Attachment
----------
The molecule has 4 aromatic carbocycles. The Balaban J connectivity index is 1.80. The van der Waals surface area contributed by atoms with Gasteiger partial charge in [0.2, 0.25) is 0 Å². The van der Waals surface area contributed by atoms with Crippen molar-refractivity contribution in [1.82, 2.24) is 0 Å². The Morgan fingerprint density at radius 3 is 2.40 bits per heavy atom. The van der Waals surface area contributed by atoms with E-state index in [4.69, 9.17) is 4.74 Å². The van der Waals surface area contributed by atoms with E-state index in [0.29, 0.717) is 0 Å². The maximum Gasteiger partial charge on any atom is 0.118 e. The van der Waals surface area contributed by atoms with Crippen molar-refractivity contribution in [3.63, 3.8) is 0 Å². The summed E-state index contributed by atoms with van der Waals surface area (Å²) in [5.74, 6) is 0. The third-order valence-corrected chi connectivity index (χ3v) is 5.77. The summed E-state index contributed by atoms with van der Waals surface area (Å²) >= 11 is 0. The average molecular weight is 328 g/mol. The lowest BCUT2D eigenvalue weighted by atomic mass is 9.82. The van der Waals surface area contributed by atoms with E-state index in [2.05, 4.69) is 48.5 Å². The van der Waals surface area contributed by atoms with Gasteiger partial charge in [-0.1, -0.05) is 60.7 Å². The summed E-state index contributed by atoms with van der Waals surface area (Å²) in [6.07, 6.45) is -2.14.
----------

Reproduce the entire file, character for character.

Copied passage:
The molecule has 4 aromatic carbocycles. The Balaban J connectivity index is 1.80. The van der Waals surface area contributed by atoms with Gasteiger partial charge in [0.2, 0.25) is 0 Å². The van der Waals surface area contributed by atoms with Crippen molar-refractivity contribution in [1.82, 2.24) is 0 Å². The Morgan fingerprint density at radius 3 is 2.40 bits per heavy atom. The van der Waals surface area contributed by atoms with E-state index in [4.69, 9.17) is 4.74 Å². The van der Waals surface area contributed by atoms with E-state index in [0.29, 0.717) is 0 Å². The maximum Gasteiger partial charge on any atom is 0.118 e. The van der Waals surface area contributed by atoms with Crippen molar-refractivity contribution in [3.63, 3.8) is 0 Å². The summed E-state index contributed by atoms with van der Waals surface area (Å²) in [5.74, 6) is 0. The third-order valence-corrected chi connectivity index (χ3v) is 5.77. The summed E-state index contributed by atoms with van der Waals surface area (Å²) >= 11 is 0. The average molecular weight is 328 g/mol. The lowest BCUT2D eigenvalue weighted by atomic mass is 9.82. The van der Waals surface area contributed by atoms with E-state index in [2.05, 4.69) is 48.5 Å². The van der Waals surface area contributed by atoms with Gasteiger partial charge in [-0.1, -0.05) is 60.7 Å². The summed E-state index contributed by atoms with van der Waals surface area (Å²) in [6.07, 6.45) is -2.14.